A program introduced by the Obama administration to deal with radicalization “almost exclusively” targeted Muslims, a report reveals, slamming the methodology as inefficient.
The FBI called the Countering Violent Extremism (CVE) a step aimed at “strengthen[ing] our investigative, intelligence gathering and collaborative abilities to be proactive in countering violent extremism.”
However, the latest report by the Brennan Center for Justice questions this, saying it has acquired the internal documents on the program under the Freedom of Information Act (FOIA).
In practice, the program “focused almost exclusively on American Muslim communities,” according to the report.
There was reportedly an inherent feeling of stigmatization related to the program, under which the US government gave grants to carry out the CVE to local communities and bodies within them, according to the paper. Those bodies more often than not were “police and public service agencies and policing research institutions.”
This gives “a grave risk that people who have nothing to do with terrorism will be labeled potential threats, particularly because schoolteachers and social service and healthcare providers who come into contact with young Muslims, but have no law enforcement or intelligence experience, are expected to make these determinations.”
Another important detail is that the FBI seems to be largely unsure about radicalization definitely leading to terrorism, documents obtained by the Brennan Center show. For instance, an FBI internal document dated August 2016 calls for authorities to be “proactive in countering violent extremism.”
A year earlier, the FBI’s Strategic Plan to Curb Violent Extremism explained: “There is neither one path or personality type which is prone to adopting extremist views [or] exhibiting violent tendencies.”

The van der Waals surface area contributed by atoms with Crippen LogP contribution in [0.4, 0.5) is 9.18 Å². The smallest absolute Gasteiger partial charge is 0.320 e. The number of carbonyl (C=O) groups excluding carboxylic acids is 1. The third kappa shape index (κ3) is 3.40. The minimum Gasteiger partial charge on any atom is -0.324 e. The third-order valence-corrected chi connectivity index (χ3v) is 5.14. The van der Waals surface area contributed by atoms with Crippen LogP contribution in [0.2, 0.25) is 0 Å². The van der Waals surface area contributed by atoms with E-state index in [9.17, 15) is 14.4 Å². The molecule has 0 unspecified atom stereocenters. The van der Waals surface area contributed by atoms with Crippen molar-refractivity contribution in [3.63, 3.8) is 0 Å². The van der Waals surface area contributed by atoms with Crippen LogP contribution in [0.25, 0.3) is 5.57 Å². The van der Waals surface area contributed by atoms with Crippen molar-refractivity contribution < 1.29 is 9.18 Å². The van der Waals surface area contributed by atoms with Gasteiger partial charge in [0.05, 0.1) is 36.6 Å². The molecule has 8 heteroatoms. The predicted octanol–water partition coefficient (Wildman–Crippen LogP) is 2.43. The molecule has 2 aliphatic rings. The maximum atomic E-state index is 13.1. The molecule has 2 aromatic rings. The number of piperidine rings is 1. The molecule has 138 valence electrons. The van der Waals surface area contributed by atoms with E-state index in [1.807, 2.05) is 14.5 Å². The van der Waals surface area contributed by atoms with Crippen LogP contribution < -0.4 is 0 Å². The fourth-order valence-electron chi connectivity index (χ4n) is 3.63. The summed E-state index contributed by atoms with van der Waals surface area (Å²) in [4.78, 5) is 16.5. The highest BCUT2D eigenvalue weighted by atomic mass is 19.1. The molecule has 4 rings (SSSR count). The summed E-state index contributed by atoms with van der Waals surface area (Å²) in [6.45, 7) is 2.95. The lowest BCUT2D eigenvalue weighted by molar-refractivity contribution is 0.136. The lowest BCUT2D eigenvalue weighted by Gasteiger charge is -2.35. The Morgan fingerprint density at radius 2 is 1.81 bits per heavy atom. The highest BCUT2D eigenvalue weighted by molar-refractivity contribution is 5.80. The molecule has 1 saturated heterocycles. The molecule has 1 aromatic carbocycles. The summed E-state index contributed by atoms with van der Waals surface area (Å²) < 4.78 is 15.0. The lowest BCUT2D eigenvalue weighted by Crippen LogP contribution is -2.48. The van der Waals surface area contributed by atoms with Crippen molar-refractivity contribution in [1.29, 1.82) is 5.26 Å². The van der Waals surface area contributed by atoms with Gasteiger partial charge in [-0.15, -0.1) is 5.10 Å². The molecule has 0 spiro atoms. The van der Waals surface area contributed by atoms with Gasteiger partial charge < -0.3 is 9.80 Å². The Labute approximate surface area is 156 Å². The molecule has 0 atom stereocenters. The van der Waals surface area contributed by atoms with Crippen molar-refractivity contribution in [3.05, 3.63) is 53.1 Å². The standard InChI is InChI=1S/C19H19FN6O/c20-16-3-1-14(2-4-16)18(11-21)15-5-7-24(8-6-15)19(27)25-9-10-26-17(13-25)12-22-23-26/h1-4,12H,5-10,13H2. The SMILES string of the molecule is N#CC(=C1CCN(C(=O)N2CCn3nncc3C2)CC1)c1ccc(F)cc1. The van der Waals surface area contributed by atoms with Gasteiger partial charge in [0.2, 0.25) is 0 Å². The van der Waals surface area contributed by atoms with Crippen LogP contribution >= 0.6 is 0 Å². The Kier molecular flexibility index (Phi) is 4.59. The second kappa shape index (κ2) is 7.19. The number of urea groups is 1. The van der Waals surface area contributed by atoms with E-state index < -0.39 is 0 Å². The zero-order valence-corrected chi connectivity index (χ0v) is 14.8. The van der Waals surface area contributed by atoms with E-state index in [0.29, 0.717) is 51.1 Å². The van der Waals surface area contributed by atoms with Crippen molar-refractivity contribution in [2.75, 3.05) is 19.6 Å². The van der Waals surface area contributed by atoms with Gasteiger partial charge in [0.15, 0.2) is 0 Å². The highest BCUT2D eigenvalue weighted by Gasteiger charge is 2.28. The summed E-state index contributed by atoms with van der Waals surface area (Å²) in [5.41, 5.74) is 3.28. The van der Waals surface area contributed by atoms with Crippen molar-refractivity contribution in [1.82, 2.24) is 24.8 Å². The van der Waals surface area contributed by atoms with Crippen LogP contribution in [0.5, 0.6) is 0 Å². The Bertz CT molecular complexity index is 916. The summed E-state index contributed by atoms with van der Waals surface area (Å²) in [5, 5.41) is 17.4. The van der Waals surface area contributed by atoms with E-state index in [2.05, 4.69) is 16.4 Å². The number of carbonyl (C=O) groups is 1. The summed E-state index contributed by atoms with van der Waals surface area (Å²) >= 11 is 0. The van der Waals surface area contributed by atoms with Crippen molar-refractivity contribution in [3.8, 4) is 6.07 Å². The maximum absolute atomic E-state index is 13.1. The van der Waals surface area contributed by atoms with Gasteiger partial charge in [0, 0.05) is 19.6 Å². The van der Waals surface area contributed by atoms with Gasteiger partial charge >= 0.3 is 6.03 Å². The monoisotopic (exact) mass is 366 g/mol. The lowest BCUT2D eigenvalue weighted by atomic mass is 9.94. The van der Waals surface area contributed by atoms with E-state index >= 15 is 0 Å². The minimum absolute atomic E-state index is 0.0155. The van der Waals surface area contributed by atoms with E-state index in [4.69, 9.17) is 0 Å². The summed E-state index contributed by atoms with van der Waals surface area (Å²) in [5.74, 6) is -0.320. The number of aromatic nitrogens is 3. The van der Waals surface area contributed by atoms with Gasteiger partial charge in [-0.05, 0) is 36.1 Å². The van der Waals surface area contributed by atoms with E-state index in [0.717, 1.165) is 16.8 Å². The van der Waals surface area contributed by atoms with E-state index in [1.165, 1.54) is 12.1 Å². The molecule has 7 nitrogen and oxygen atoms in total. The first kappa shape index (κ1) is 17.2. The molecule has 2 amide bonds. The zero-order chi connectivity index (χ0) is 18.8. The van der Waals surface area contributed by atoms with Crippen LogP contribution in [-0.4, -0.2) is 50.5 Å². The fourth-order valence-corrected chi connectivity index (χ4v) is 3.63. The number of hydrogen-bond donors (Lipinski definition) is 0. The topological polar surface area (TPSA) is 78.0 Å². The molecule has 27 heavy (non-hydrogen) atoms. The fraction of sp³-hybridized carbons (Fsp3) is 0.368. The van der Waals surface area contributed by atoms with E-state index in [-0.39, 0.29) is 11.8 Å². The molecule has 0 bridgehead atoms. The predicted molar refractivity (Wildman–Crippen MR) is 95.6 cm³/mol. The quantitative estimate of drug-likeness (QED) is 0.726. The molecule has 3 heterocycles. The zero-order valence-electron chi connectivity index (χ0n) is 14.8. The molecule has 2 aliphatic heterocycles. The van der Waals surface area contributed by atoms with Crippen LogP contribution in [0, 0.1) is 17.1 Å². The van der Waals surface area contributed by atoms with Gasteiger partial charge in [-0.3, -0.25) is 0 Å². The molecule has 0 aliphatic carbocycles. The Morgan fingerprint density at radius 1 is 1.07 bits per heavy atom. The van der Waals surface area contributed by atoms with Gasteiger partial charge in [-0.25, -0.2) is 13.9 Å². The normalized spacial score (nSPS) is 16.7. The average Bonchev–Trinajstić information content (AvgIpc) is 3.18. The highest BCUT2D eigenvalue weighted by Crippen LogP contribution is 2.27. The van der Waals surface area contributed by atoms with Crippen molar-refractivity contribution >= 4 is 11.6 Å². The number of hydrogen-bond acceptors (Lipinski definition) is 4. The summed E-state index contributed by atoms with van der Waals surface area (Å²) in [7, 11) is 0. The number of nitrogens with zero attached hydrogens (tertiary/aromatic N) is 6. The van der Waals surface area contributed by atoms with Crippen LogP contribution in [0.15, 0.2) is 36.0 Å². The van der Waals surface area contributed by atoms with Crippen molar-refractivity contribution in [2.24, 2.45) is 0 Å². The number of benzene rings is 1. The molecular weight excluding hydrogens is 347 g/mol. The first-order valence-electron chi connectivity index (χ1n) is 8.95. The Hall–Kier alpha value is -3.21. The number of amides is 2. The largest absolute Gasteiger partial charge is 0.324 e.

The report details a number of signs that might lead law enforcement to wrongfully allege a person could “signal a propensity for violent extremism.” The first of these is the feeling that the West is at war with Islam because of “US interventions in Afghanistan and Iraq, drone attacks in Pakistan, the establishment of military bases in Muslim majority countries, human rights abuses against Muslims in Guantanamo Bay, civil rights infringements, US support for Israel, and Washington’s reluctance to support regime change in authoritarian states in the Middle East.”
The second sign would be feelings of alienation, hopelessness and injustice – however, the Brennan Center emphasizes in the report that if discovered in non-Muslims, these traits wouldn’t be deemed suspicious.
The report also slams the CVE for using “unscientific lists of markers or signs in a misguided effort to identify individuals who are supposedly on their way to becoming terrorists.”
The Brennan Center also notes that while “CVE intervention programs are framed as community-led efforts to counsel young Muslims” they are primarily funded, led and administrated by the US law enforcement agencies, including the Department of Justice and the FBI. That, in turn, boosts the risks that “these programs will act as a vehicle for intelligence reporting about people and organizations in CVE-targeted communities who have been identified as terrorism risks based on disproven indicators.”
The Brennan Center also draws a parallel between the CVE and the controversial Prevent program initiated by the UK government. In the UK’s case, local institutions like schools were urged to report any signs of potential radicalization in the area. British Muslims consequently said they felt stigmatized, as their own government called on teachers, doctors, social workers to report on them.
It seems that President Trump’s administration will lift the lid on the US government’s intentions: the Department of Homeland Security is reportedly reviewing the name of the program, and it could soon be renamed Countering Radical Islam or Countering Violent Jihad. That will mean “it will target only American Muslims” the report points out.